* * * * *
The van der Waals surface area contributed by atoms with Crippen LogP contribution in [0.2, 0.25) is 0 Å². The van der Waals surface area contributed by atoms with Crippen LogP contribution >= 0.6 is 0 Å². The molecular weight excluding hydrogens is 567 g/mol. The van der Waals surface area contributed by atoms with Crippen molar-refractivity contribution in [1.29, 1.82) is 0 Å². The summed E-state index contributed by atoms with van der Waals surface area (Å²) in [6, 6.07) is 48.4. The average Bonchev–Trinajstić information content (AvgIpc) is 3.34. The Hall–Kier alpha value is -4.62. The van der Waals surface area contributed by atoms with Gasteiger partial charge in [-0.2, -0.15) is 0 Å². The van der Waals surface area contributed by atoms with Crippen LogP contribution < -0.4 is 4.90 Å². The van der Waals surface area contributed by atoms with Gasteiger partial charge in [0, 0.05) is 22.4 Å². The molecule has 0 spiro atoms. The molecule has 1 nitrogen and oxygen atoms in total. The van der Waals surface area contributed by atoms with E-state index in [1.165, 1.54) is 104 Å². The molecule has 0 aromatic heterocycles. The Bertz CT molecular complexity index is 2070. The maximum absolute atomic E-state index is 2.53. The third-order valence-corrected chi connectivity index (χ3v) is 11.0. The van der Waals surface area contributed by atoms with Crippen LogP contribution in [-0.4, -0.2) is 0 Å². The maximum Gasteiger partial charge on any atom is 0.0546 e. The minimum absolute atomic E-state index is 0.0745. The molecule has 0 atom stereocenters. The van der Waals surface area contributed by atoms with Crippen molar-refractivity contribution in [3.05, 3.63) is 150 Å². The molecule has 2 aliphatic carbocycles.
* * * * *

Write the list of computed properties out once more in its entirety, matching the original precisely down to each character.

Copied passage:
The van der Waals surface area contributed by atoms with Crippen LogP contribution in [0.2, 0.25) is 0 Å². The van der Waals surface area contributed by atoms with Crippen LogP contribution >= 0.6 is 0 Å². The molecular weight excluding hydrogens is 567 g/mol. The van der Waals surface area contributed by atoms with Crippen molar-refractivity contribution in [1.29, 1.82) is 0 Å². The summed E-state index contributed by atoms with van der Waals surface area (Å²) in [6, 6.07) is 48.4. The average Bonchev–Trinajstić information content (AvgIpc) is 3.34. The Hall–Kier alpha value is -4.62. The van der Waals surface area contributed by atoms with Gasteiger partial charge in [-0.2, -0.15) is 0 Å². The van der Waals surface area contributed by atoms with Crippen LogP contribution < -0.4 is 4.90 Å². The van der Waals surface area contributed by atoms with Gasteiger partial charge in [0, 0.05) is 22.4 Å². The molecule has 0 spiro atoms. The molecule has 1 nitrogen and oxygen atoms in total. The van der Waals surface area contributed by atoms with E-state index in [1.165, 1.54) is 104 Å². The molecule has 0 aromatic heterocycles. The Bertz CT molecular complexity index is 2070. The maximum absolute atomic E-state index is 2.53. The third-order valence-corrected chi connectivity index (χ3v) is 11.0. The van der Waals surface area contributed by atoms with Crippen LogP contribution in [-0.4, -0.2) is 0 Å². The maximum Gasteiger partial charge on any atom is 0.0546 e. The minimum absolute atomic E-state index is 0.0745. The molecule has 0 atom stereocenters. The van der Waals surface area contributed by atoms with Crippen molar-refractivity contribution in [3.05, 3.63) is 150 Å². The molecule has 2 aliphatic carbocycles.